An 800-year-old building constructed on the site of an ancient well supposedly used by Saint Patrick himself.
The present Cathedral building, in terms of shape and size, dates from 1220-1259. It was constructed on the site of an ancient well (which was supposed to have been used by Saint Patrick himself). The building replaced an earlier (probably wooden) church. The fabric itself was made from local limestone and imported stone from Bristol.
Archbishop John Comyn was responsible for elevating Saint Patrick’s to Cathedral status but the credit for its construction must go to Archbishop Luke who held the position from 1219-1260. He was actually blind by the time the work was complete, so he never saw the full fruits of his efforts. Luke built a Gothic cathedral in a cruciform shape; with the main body of the church known as the Nave resembling the long part of a cross, the top of the cross known as the Choir, with the arms of the cross known as the Transepts. It is believed that the design for Saint Patrick’s was based on Old Sarum Cathedral, near Sailsbury in England.
The building constantly evolved over the course of the next 700 years. In 1270 the Lady Chapel (later to be known as the French Chapel because of its connection with the Huguenots) was added. In 1316 a violent storm blew down the spire of the building and in 1362 the Cathedral suffered substantial damage after an accidental fire. In 1370 repairs to the nave and the tower were carried out under the direction of Archbishop Minot. (The tower was later named Minot’s Tower). This structure also collapsed (1394) destroying much of the west end of the Cathedral in the process. Eventually the tower was rebuilt but was never renamed. This version still survives today.
After the English Reformation Saint Patrick’s became an Anglican Cathedral and modifications were made to its interior to suit new theological changes. Many statues were removed from alcoves and rich decoration was stripped from ceilings such as the Lady Chapel. The turbulence of the period led to neglect of the fabric and the Cathedral suffered further during the reign of Edward VI. The Cathedral was demoted to the status of a parish church and was used as a court house and for a short period as a university. The building was restored to cathedral status in 1555 under Queen Mary and some money was allocated for repair and restoration. In 1560 one of the first public clocks in Dublin was added to the tower and in 1700, a spire was added.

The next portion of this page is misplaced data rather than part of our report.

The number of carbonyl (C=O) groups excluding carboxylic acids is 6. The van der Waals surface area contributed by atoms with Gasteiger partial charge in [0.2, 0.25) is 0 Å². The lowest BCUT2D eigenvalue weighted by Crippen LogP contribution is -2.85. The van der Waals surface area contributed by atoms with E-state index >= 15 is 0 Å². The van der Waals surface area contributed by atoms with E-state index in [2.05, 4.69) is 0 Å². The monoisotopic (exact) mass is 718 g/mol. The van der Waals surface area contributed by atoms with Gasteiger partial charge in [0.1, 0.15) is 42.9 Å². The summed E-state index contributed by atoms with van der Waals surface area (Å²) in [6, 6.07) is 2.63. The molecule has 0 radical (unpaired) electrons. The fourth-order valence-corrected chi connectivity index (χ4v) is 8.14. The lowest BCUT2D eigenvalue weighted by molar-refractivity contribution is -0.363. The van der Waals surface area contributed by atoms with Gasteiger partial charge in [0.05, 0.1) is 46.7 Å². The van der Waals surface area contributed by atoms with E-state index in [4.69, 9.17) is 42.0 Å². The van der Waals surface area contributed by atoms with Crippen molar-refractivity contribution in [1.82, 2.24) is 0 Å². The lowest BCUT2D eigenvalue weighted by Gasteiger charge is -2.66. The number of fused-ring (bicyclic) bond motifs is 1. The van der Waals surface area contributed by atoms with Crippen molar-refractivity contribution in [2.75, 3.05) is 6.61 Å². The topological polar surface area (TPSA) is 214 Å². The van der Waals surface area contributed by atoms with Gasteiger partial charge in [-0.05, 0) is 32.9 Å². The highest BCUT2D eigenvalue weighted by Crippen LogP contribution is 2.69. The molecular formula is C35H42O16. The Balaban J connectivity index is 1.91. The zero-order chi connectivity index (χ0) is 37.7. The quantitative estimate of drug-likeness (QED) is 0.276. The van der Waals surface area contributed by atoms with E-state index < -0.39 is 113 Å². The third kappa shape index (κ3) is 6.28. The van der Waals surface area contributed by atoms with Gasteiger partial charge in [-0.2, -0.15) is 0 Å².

By the start of the 19th century the Cathedral was once again in a dire state of disrepair. The north transept of the Cathedral (which was used as a separate chapel) was deemed unsafe for use. An effort was made by Dean Pakenham to raise funds for necessary repair however this did not come close to the quantities of funds needed. The Cathedral was handed a lifeline by Benjamin Lee Guinness who wrote a letter to the board in 1860 offering to bear the total cost of the restoration. However, his sole stipulation was that he be not interfered with by the Cathedral board in this work.
Between 1860 and 1865 the Cathedral was closed for massive restoration and repair. Work concentrated on the nave and the transepts. A new ceiling was added to the nave. (Previously visitors could see up into the roof space of the building.) As a result, the height of the west window was reduced. The floor of the nave was raised to the same level of the Choir. Probably the greatest interior change to the building was the removal of the screens which separated the nave, choir and transepts. Benjamin Lee Guinness did not feel that these were in keeping with a post-reformation Cathedral where the clergy and congregation were treated as equals. In 1865 the Cathedral was reopened in an elaborate ceremony at which Benjamin Lee Guinness was presented with a book of thanks compiled of signatures from representatives of the Cathedral and from citizens of the city. Overall Guinness spent approximately 150,000 pounds on the restoration of the building.
Today work continues on an almost daily basis to ensure that the Cathedral does not fall into a state of disrepair again. Funding for this work is generated from the hundreds of thousands of visitors to the building each year. Major restoration works were carried out in the Cathedral’s Lady Chapel in 2012/2013, allowing visitors to get a glimpse back in time to what the space would originally have looked like. Soon, work will begin on giving the Cathedral a much needed new roof, to ensure that Saint Patrick’s Cathedral remains at the heart of Dublin for many years to come.
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